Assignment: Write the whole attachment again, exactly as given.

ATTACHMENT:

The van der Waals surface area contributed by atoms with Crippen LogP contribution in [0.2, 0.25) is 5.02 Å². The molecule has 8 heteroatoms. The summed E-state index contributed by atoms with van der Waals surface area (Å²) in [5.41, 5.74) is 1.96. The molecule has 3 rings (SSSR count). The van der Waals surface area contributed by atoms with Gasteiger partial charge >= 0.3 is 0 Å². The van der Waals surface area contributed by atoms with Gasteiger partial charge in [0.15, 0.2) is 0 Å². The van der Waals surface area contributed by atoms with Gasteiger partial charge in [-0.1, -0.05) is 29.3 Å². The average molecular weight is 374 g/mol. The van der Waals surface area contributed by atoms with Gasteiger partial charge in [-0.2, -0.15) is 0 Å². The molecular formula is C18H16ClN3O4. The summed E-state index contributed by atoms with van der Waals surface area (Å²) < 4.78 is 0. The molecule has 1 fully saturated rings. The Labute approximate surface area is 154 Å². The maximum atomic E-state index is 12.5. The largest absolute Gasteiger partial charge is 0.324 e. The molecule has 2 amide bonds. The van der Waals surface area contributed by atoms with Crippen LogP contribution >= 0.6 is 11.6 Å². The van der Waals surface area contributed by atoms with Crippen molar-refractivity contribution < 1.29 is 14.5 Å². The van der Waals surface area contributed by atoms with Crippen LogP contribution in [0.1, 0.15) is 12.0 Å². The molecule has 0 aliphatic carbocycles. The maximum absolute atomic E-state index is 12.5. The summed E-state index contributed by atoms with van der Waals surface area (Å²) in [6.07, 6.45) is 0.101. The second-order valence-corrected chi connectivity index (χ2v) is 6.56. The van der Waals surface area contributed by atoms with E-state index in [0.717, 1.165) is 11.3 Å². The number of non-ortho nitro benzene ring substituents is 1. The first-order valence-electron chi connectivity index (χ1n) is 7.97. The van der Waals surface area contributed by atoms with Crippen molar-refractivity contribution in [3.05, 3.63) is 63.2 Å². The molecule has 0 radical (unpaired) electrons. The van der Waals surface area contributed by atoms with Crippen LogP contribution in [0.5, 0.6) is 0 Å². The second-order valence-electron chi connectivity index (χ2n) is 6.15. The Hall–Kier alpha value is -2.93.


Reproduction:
The van der Waals surface area contributed by atoms with Crippen LogP contribution in [0.2, 0.25) is 5.02 Å². The molecule has 8 heteroatoms. The summed E-state index contributed by atoms with van der Waals surface area (Å²) in [5.41, 5.74) is 1.96. The molecule has 3 rings (SSSR count). The van der Waals surface area contributed by atoms with Gasteiger partial charge >= 0.3 is 0 Å². The van der Waals surface area contributed by atoms with Gasteiger partial charge in [0.15, 0.2) is 0 Å². The van der Waals surface area contributed by atoms with Gasteiger partial charge in [-0.1, -0.05) is 29.3 Å². The average molecular weight is 374 g/mol. The van der Waals surface area contributed by atoms with Gasteiger partial charge in [-0.2, -0.15) is 0 Å². The molecular formula is C18H16ClN3O4. The summed E-state index contributed by atoms with van der Waals surface area (Å²) < 4.78 is 0. The molecule has 1 fully saturated rings. The Labute approximate surface area is 154 Å². The maximum atomic E-state index is 12.5. The largest absolute Gasteiger partial charge is 0.324 e. The molecule has 2 amide bonds. The van der Waals surface area contributed by atoms with Crippen LogP contribution >= 0.6 is 11.6 Å². The van der Waals surface area contributed by atoms with Crippen molar-refractivity contribution < 1.29 is 14.5 Å². The van der Waals surface area contributed by atoms with Crippen LogP contribution in [0.1, 0.15) is 12.0 Å². The molecule has 0 aliphatic carbocycles. The maximum absolute atomic E-state index is 12.5. The summed E-state index contributed by atoms with van der Waals surface area (Å²) in [6.07, 6.45) is 0.101. The second-order valence-corrected chi connectivity index (χ2v) is 6.56. The van der Waals surface area contributed by atoms with E-state index in [0.717, 1.165) is 11.3 Å². The number of non-ortho nitro benzene ring substituents is 1. The first-order valence-electron chi connectivity index (χ1n) is 7.97. The van der Waals surface area contributed by atoms with Crippen molar-refractivity contribution in [3.05, 3.63) is 63.2 Å². The molecule has 0 radical (unpaired) electrons. The van der Waals surface area contributed by atoms with Crippen LogP contribution in [0.5, 0.6) is 0 Å². The second-order valence-electron chi connectivity index (χ2n) is 6.15. The Hall–Kier alpha value is -2.93.